Written by Taylor Kalsey
“Emo” is one of those words that means very different things to different people. Just like the word “hipster”, it’s a tactically unspecific, malleable word designed to describe whichever group one currently wants to insult.
For my fellow millennials, “emo” is synonymous with Hot Topic fashion style popularized by bands like My Chemical Romance. A band who’s fans mainly consisted of suburban white teenagers with straightened black hair, neon-tinged graphic tees, leather bracelets, and facial piercings – all amounting to a glossy combination of goth and posh punk
Being a self-proclaimed music nerd, I have an alternative understanding of emo. For me it’s not a lifestyle or fashion trend, but strictly a musical genre. During my senior year of highschool, I first introduced to the genre with so-called “emo revival” bands like Modern Baseball, The Front Bottoms, and Joyce Manor. Unsurprisingly my interest in the genre escalated in direct proportion to my depression, which both led me learn the term “emo revival” and that according to some internet users, “all emo after the 90’s is bullshit”.
For Tom Mullen, Vice President of Marketing Catalog at Atlantic Records and host of the interview podcast Washed Up Emo, the genre amounts to much more than its stint in the spotlight. When I interviewed him, he was quick to point out that “the emo scene has a long and storied history from the 80s through today. It never went away as some think or was only nostalgic.”
And I trust Tom to know about the genre’s history, as he is also the creator of the website isthisbandemo.com; a search bar supposedly curated by the “council of elders” to definitively determine if a band fits into the genre. Just to double-check my personal credibility, I looked up all three bands that I’ve previously mentioned and they passed the test. Alternatively, Panic At the Disco has been “officially” declared to not be an emo band but an “‘emo phase for a night band’”.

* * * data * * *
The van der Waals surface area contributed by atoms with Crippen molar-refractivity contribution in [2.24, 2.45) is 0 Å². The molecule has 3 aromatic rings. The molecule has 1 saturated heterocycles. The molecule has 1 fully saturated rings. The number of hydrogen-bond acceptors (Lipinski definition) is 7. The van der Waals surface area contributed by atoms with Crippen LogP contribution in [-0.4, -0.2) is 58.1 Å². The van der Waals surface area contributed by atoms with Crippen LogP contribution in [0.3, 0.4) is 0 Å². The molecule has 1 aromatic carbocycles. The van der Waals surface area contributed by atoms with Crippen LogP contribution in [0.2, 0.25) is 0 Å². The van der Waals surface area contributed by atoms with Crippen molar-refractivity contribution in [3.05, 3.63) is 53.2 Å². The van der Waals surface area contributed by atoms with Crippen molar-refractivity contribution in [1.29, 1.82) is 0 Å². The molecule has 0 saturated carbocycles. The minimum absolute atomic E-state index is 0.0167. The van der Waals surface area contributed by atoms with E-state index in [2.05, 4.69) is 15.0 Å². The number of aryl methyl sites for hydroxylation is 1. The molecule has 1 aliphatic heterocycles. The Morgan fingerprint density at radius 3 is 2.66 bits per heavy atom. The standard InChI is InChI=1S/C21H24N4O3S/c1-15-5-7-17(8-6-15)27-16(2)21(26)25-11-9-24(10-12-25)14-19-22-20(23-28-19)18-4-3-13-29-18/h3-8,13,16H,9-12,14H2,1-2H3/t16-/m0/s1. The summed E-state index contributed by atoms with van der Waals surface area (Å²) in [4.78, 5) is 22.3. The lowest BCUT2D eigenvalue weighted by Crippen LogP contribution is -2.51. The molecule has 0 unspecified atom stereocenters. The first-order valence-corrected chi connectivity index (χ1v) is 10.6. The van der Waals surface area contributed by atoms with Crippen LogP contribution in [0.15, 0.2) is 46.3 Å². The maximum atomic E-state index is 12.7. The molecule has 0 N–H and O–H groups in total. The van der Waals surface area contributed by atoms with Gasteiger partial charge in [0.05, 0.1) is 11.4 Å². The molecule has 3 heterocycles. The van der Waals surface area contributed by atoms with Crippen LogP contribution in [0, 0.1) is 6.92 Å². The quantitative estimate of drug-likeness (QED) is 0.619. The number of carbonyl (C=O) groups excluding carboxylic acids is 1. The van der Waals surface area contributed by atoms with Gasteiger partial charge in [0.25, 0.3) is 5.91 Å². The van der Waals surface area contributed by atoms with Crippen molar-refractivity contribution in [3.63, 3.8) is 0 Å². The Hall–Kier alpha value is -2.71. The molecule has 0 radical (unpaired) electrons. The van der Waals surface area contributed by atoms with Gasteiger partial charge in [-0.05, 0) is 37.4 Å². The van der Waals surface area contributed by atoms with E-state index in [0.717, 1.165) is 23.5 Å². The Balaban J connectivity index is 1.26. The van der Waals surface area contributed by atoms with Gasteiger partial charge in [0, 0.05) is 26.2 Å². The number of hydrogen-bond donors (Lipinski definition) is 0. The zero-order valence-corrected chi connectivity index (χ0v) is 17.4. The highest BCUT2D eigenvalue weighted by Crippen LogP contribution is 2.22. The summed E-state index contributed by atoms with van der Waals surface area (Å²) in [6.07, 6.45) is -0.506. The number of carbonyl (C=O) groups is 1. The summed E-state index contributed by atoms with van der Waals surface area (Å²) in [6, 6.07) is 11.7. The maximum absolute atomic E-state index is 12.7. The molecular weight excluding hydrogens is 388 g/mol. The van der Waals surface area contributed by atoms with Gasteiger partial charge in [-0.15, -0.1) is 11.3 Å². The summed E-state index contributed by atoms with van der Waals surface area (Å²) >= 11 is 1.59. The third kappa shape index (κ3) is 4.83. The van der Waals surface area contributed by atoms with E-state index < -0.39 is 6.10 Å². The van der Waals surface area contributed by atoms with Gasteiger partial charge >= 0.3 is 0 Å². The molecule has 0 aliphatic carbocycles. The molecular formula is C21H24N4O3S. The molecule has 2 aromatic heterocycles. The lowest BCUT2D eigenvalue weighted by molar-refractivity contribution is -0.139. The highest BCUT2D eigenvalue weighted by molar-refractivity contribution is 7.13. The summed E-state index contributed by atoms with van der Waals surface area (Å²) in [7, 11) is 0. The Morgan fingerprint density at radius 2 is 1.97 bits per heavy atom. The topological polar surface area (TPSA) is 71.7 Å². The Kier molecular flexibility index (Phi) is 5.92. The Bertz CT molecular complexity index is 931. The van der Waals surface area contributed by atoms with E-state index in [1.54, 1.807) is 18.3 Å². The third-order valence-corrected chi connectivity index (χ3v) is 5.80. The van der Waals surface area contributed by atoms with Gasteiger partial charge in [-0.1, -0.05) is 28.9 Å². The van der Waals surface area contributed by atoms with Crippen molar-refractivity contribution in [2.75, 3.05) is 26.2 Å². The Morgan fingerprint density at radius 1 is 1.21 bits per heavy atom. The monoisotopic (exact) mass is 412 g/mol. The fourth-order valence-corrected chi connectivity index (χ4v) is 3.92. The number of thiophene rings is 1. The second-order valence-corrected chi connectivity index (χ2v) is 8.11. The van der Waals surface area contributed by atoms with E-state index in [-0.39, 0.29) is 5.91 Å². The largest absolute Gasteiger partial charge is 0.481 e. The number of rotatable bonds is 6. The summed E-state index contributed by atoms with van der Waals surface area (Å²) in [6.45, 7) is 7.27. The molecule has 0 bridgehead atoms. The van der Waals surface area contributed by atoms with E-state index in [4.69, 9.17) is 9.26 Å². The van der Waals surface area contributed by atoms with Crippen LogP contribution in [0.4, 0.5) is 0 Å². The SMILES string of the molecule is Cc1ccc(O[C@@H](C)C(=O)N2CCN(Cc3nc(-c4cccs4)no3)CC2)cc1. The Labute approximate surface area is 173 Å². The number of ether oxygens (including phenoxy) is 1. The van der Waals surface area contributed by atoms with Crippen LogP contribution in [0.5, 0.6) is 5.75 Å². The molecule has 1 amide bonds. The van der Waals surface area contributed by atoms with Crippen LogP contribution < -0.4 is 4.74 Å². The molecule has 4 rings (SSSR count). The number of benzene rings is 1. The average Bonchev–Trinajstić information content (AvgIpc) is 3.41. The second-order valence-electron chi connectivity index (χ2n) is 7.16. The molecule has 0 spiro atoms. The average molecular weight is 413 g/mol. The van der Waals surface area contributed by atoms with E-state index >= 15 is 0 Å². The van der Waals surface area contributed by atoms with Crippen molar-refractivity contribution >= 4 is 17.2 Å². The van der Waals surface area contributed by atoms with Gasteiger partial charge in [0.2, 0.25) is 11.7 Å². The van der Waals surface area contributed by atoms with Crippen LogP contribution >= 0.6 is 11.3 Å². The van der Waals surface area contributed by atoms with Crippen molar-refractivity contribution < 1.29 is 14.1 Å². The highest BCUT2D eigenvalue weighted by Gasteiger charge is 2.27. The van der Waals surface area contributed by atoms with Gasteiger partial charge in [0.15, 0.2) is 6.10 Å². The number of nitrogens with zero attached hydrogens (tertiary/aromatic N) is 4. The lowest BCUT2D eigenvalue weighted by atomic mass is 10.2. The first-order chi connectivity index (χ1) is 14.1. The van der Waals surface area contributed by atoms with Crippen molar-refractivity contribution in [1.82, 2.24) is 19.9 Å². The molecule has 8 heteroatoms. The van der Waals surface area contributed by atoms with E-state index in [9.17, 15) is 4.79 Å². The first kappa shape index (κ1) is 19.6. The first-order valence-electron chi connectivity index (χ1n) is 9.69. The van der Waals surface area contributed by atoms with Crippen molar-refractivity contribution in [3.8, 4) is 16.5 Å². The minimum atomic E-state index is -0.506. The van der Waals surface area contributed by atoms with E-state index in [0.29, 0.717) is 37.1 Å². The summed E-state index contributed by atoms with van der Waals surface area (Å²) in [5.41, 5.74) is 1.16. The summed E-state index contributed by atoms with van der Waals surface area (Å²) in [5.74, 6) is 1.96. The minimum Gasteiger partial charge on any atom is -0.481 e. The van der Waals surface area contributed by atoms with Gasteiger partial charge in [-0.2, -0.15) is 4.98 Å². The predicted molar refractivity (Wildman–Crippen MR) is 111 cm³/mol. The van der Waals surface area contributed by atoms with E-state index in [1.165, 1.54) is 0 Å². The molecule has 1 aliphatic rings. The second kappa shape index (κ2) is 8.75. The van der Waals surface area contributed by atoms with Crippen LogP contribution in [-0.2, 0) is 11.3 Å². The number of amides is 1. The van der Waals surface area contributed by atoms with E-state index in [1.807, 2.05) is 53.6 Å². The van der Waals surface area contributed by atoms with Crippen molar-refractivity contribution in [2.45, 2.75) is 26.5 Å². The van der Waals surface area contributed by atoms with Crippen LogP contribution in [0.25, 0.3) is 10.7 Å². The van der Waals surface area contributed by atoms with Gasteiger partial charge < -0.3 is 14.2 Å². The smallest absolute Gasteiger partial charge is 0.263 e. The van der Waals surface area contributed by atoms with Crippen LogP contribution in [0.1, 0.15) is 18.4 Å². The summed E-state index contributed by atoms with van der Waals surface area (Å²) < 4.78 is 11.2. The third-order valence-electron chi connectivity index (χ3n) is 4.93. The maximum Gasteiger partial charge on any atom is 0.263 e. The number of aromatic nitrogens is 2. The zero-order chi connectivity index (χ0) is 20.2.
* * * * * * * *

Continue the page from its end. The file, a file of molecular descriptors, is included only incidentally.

The website may seem defensive, but I think that reflects the temperment of the average emo fan. As Tom says, “the genre may morph and be thrown onto other genres but the root of the word means emo-core. This [genre] came out of Hardcore and was instantly made fun of and is still marginalized to this day.”
American culture’s general dismissive attitude towards the genre is what led Tom to launch Washed Up Emo in 2007. “Albeit with more tact and less anger”, Tom says that the podcast’s goal has always been the same: “I always wanted to show the full history of the genre and how many bands were missed by those that only focused on ones on mainstream radio or TV.” Since the streaming age, he’s updated his goal to include, “new and old bands that aren’t being talked about in articles, features or anniversary pieces.”
And like a traditional historian, Tom is thorough in his research before each interview. He wants to simultaneously respect his guest’s and audience’s time by “asking the right things and know the stories that will get the guest engaged.” He says the end goal of his interview preparation is to simulate “the fan sitting next to their favorite musician and keeping it together.”
In 2017, Tom also found a more traditional route to be an emo educator. “The Anthology of Emo” is 376 page book featuring 10 interviews with past and future emo figureheads. Tom says that he’s honored that the physical iteration of his podcast interviews have further contributed to the scene, but his pride also stems from a more deeply personal experience.
Tom’s father, being a teacher, instilled a love of books early on in Tom’s life. Tragically, the year before “The Anthology of Emo” was published, Tom’s father passed away from cancer. Tom says that “I know he’d be proud of me if he were still alive today.”
Tom is most proud of his book, but that doesn’t mean his work is done. Looking towards the future, Tom sees Washed Up Emo, as an endless passion project: “There are more stories to tell, new bands making an impact and obscure ones that need a voice…I am always one random email away from a musical hero of mine saying yes to chatting about their life.”
So if you already love emo, or want to dive deeper into a genre that you previously brushed off, give Washed Up Emo a listen and let us know what you think by rating the show on Podchaser!
P.S. Just in case you were wondering, according to the man’s own website, “Tom Mullen is not an emo band, but he certainly loves emo.”
Chasing Pods is a Podchaser blog series dedicated to letting our readers know about podcasts they may not have heard of or provide a sneak peek into the making of their favorite podcast. We talk to podcast creators about their journey into podcasting, the creation of their shows, the ups and downs of the work, and what they’re looking forward to for their podcast
Do you love or make a cool podcast? Do you want to be featured on our blog? Email Morgan (email@example.com) to tell her why your favorite show should be featured next.